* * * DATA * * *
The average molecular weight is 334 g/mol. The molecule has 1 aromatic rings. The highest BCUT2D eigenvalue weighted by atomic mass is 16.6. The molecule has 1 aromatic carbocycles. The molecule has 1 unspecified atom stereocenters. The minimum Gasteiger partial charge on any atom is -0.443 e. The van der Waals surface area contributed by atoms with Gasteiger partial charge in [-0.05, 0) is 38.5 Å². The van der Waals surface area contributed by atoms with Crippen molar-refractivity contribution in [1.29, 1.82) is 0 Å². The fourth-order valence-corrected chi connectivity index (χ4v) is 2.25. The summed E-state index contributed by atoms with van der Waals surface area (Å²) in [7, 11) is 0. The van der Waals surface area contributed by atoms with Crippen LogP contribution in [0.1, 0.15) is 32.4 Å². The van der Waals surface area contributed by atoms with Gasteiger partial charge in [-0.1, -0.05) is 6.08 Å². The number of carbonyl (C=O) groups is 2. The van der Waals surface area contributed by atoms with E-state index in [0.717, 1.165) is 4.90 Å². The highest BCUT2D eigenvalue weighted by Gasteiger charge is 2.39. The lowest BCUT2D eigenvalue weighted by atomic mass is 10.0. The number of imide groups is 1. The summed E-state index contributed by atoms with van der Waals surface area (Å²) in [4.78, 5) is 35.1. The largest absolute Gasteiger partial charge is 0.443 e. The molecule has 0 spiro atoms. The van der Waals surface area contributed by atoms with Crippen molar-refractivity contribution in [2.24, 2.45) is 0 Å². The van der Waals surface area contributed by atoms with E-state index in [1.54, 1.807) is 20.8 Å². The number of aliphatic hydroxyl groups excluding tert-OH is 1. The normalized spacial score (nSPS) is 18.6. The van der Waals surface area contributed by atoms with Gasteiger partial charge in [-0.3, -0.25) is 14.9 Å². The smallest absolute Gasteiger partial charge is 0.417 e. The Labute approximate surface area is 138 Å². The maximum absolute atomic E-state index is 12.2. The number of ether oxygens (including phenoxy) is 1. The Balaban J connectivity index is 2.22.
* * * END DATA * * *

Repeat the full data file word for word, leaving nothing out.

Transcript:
The average molecular weight is 334 g/mol. The molecule has 1 aromatic rings. The highest BCUT2D eigenvalue weighted by atomic mass is 16.6. The molecule has 1 aromatic carbocycles. The molecule has 1 unspecified atom stereocenters. The minimum Gasteiger partial charge on any atom is -0.443 e. The van der Waals surface area contributed by atoms with Gasteiger partial charge in [-0.05, 0) is 38.5 Å². The van der Waals surface area contributed by atoms with Crippen molar-refractivity contribution in [1.29, 1.82) is 0 Å². The fourth-order valence-corrected chi connectivity index (χ4v) is 2.25. The summed E-state index contributed by atoms with van der Waals surface area (Å²) in [7, 11) is 0. The van der Waals surface area contributed by atoms with Crippen LogP contribution in [0.1, 0.15) is 32.4 Å². The van der Waals surface area contributed by atoms with Gasteiger partial charge in [-0.1, -0.05) is 6.08 Å². The number of carbonyl (C=O) groups is 2. The van der Waals surface area contributed by atoms with E-state index in [0.717, 1.165) is 4.90 Å². The highest BCUT2D eigenvalue weighted by Gasteiger charge is 2.39. The lowest BCUT2D eigenvalue weighted by atomic mass is 10.0. The number of imide groups is 1. The summed E-state index contributed by atoms with van der Waals surface area (Å²) in [4.78, 5) is 35.1. The largest absolute Gasteiger partial charge is 0.443 e. The molecule has 0 spiro atoms. The van der Waals surface area contributed by atoms with Crippen molar-refractivity contribution in [2.24, 2.45) is 0 Å². The van der Waals surface area contributed by atoms with E-state index in [1.54, 1.807) is 20.8 Å². The number of aliphatic hydroxyl groups excluding tert-OH is 1. The normalized spacial score (nSPS) is 18.6. The van der Waals surface area contributed by atoms with Gasteiger partial charge in [-0.3, -0.25) is 14.9 Å². The smallest absolute Gasteiger partial charge is 0.417 e. The Labute approximate surface area is 138 Å². The maximum absolute atomic E-state index is 12.2. The number of ether oxygens (including phenoxy) is 1. The Balaban J connectivity index is 2.22.